Helena Rabie, Rabeen Lutchman and Mark Cotton Tygerberg Hospital
A 6-year-old HIV infected boy who previously defaulted antiretroviral therapy, presented with a chronic cough that worsened in the prior 4 weeks. He also complained of increasing shortness of breath and fever for the past 3 weeks.
He had presented to his local clinic in the 3 months prior to admission, and been diagnosed with pulmonary tuberculosis based on symptoms and a suggestive chest radiograph. Sputum smear was negative and culture not requested. At this time his HIV viral load was log 4.64 copies/ml and the CD4 count 2 cells/mm3.
Therapy with rifampicin, isoniazid, pyrazinamide, abacavir, lamivudine, and efavirenz was started at the local clinic.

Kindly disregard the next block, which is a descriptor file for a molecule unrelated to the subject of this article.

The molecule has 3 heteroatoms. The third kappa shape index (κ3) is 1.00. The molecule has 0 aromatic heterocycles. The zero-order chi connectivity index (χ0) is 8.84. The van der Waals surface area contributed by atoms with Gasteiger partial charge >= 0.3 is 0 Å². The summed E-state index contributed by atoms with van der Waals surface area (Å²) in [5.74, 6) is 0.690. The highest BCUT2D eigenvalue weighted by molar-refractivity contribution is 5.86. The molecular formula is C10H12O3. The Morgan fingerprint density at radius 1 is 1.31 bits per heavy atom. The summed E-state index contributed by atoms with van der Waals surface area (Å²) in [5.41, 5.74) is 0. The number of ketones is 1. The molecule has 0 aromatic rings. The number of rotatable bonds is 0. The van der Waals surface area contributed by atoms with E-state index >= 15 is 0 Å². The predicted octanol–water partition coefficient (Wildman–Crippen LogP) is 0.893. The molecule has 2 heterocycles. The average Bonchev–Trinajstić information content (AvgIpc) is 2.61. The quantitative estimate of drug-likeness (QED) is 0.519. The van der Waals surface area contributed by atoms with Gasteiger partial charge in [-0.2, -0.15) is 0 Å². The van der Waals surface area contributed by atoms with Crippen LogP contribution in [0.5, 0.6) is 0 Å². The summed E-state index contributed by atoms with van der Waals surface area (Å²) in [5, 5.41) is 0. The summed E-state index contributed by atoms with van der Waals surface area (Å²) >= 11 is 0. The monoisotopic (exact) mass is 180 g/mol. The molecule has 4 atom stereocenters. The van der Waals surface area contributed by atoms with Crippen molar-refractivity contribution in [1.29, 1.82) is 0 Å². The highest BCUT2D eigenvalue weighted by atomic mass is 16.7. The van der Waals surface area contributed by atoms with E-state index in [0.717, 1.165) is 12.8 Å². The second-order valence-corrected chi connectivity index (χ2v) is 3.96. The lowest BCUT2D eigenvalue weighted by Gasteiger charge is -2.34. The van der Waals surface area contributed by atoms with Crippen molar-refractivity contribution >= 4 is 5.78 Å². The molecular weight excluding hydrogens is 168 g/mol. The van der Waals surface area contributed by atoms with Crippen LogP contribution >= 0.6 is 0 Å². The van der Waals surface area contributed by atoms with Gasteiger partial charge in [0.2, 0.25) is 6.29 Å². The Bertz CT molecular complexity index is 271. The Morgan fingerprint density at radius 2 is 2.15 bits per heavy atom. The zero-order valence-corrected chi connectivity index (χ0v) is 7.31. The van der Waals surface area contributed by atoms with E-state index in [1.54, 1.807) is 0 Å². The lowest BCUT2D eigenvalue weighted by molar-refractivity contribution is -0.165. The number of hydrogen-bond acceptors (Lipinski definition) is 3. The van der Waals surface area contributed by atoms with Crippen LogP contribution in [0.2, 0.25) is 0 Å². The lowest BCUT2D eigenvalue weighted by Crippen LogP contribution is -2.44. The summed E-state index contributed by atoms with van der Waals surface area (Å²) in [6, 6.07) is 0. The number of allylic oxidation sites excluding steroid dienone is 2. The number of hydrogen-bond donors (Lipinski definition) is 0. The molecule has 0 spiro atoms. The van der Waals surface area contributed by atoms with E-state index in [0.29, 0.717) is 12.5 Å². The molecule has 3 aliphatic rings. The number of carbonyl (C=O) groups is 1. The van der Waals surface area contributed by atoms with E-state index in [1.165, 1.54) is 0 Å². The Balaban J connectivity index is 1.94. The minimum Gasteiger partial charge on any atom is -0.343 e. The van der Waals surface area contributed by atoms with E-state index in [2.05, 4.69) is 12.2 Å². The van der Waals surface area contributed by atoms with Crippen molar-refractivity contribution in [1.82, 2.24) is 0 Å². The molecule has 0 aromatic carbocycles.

His mother regularly attended tuberculosis and antiretroviral clinic and on interview, a good understanding of medication routine was noted.
Examination revealed a chronically ill-looking boy with acute, severe respiratory distress requiring supplemental oxygen
His HIV viral load on admission had suppressed and his CD4 count had increased to 210 cells/mm3. Sputum smear was positive for acid fast bacilli.
Question 1: What is the differential diagnosis?Continue to Answer 1